Digital Simultaneous Voice and Data

What Does Digital Simultaneous Voice and Data Mean?

Digital simultaneous voice and data (DSVD) is a technology developed in mid 1990s using a technique supported only by certain modems. It multiplexes compressed speech with digital data for transmission across normal leased telephone lines.


Techopedia Explains Digital Simultaneous Voice and Data

DSVD capable modems engage in point to point data transmission and conversation. However, only when the Internet and the telephone are from the same service provider can DSVD enabled dial-up modems allow users to make or receive voice calls. Otherwise, special equipment from the telco is needed in place of a normal subscriber line interface circuit. Such services can also be supported through VoIP, DSL or ISDN over same wires as analog POTS lines. But these services do not define standards for carrying voice and data traffic simultaneously over interfaces between modems and computers.

The DSVD technology is endorsed mainly by Hayes, Intel, US Robotics and others, who have submitted it to ITU for standardization. These companies have minimized the gaps between narrow broadband communications links. And they have enabled users to control voice and data capability through GSM channels and other connections.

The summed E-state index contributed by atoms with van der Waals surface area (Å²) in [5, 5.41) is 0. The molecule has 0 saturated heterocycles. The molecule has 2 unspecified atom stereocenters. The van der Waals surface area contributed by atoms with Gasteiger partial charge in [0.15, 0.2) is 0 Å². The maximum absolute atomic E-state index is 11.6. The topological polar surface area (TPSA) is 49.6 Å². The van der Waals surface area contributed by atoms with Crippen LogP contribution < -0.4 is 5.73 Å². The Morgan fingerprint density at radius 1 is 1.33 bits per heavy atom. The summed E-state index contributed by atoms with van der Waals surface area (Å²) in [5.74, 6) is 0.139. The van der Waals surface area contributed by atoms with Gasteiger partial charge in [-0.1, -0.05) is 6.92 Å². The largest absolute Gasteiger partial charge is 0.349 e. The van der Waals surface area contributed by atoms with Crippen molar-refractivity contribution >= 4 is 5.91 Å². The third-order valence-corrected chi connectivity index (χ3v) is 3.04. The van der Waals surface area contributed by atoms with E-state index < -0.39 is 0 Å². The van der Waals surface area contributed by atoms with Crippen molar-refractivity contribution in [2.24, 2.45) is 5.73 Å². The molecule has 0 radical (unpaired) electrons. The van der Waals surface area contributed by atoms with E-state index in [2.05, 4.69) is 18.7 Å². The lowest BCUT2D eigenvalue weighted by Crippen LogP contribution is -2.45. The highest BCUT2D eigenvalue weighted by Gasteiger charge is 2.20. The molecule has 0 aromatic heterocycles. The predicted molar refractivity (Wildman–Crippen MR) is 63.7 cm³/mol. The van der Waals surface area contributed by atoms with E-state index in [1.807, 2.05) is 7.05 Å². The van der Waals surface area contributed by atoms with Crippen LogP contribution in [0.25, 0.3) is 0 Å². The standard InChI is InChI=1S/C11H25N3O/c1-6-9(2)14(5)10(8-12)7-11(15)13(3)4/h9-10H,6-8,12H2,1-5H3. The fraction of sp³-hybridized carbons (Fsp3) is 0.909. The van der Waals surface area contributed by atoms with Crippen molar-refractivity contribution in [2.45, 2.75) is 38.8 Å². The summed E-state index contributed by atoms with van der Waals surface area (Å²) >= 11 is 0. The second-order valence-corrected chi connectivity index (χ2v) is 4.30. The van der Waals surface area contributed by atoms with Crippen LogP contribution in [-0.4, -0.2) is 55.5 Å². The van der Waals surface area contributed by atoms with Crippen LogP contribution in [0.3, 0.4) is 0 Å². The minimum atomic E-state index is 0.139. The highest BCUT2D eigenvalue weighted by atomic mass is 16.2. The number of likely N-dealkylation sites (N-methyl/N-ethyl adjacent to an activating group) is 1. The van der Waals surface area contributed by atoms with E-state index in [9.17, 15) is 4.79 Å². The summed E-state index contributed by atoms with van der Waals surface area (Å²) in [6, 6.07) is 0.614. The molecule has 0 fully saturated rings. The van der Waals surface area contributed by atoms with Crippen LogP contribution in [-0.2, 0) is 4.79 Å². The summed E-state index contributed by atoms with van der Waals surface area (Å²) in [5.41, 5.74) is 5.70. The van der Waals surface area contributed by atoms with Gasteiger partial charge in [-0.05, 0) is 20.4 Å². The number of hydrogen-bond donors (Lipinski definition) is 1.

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Margaret Rouse

Margaret Rouse is an award-winning technical writer and teacher known for her ability to explain complex technical subjects to a non-technical, business audience. Over the past twenty years her explanations have appeared on TechTarget websites and she's been cited as an authority in articles by the New York Times, Time Magazine, USA Today, ZDNet, PC Magazine and Discovery Magazine.Margaret's idea of a fun day is helping IT and business professionals learn to speak each other’s highly specialized languages. If you have a suggestion for a new definition or how to improve a technical explanation, please email Margaret or contact her…